Silver Echos of Distant Bells for Mezzosoprano and String Quartet (1995); 28′
To the poetry of Lord Tennyson, Laslie Woolf Hedley, Donald Bogan, Krzysztof Koehler
and Stanislaw Wyspiański; in English.
Commissioned by the Kosciuszko Foundation.
Premiered: Dec. 10, 1995 in New York at the Kościuszko Foundation by
Mary Henderson-Stuckey, mezzosoprano and the Halycon String Quartet.

Chamber Music

Four Preludes (1965); 8′ for vibraphone and piano (PWM/EBM)

Scherzo (1967); 3′ for xylophone and piano (PWM/EBM)

Jeu-Parti (1970); 8′ for harp and vibraphone (MFP)

Madrigals “Canticum Sonarum” Igor Stravinsky in Memoriam (1971); 10′
for woodwind and string quartets, trumpet, trombone and gong.
First performance: March, 1972, Warsaw, Poland, Warsaw Philharmonic Chamber Players.
Special Mention, Young Polish Composers Contest, 1971. (AA)

Cadenza (1972); 9 minutes for flute and percussion. (PWM)

Siderals for two percussion quintets and light projection (1974); 22′
Commissioned and premiered in 1974 by the University of Illinois Percussion Ensemble,
Thomas Siwe, conductor.
1974 Percussive Arts Society Award.

Mobile for two percussionists (1976); 10′-30′
First performance: November 10, 1976, Bennington College, Vermont,
Louis Calabro, Marta Ptaszyńska.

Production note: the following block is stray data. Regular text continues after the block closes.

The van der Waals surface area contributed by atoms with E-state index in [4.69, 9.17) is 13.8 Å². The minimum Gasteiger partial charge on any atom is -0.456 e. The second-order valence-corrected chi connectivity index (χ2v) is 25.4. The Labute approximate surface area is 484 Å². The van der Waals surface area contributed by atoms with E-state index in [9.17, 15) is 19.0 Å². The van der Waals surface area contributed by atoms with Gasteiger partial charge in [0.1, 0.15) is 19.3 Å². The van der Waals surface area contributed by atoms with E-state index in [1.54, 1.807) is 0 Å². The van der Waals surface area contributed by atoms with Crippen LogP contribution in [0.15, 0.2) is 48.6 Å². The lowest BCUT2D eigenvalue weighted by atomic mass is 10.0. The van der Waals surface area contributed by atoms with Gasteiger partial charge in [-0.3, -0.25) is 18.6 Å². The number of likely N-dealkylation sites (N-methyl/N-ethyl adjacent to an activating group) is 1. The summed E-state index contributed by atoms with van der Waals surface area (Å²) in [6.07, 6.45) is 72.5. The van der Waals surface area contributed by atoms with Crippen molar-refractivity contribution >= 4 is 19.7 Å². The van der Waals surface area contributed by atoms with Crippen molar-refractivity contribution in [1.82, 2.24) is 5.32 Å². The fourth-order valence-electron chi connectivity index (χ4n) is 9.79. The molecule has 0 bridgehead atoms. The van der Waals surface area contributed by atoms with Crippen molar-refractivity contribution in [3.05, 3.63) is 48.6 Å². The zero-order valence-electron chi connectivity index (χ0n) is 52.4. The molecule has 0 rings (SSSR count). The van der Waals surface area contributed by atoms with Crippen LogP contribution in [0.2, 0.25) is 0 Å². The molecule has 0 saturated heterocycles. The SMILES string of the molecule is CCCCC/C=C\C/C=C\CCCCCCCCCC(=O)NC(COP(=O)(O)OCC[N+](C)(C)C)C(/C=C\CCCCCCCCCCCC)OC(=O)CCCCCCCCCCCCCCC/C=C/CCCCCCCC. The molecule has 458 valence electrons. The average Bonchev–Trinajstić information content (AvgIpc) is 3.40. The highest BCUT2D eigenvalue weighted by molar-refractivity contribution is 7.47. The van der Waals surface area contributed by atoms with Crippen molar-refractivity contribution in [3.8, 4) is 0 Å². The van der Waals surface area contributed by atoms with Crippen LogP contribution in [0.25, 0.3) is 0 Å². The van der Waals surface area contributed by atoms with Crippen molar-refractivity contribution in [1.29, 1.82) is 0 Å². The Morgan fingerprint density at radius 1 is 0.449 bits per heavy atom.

Published – special order (TPC).

Classical Variations for timpani and string quartet(1976); 12′
1976 Award at the Percussive Arts Society Composition Contest. (EBM

Synchromy for percussion trio (1978); 10′

Dream Lands, Magic Spaces for violin piano and 6
percussion players (1979); 24′
First performance: November 13, 1980, San Francisco Conservatory Percussion Ensemble,
Daniel Kobialka, violin, Barry Jekowski, conductor.
Percussive Arts Society Internaational Conference, San Jose, California.

Scintilla for two marimbas (1984); 5′
First performance: 1985 by the duo Tavernier in France. (AA)

Moon Flowers (Kwiaty Księżyca) for cello and piano (1986); 9′
Commissioned by the BBC in Bristol for the duo R. Jabłoński, cello,
and K, Borucińska, piano.
First broadcast performance: May 14, 1986, BBC, England.
First live performance: September 27, 1986, Warsaw, Poland,
29th International Music Festival Warsaw Autumn, . (FLP)
Recordings: Proviva – Teldec Germany, ISPN 152.

Ajikan – Unfolding Light for flute and percussion (1989); 12′
Commissioned by and dedicated to the Uroboros Ensemble in England.
First performance: September 10, 1989, Southampton International Music Week.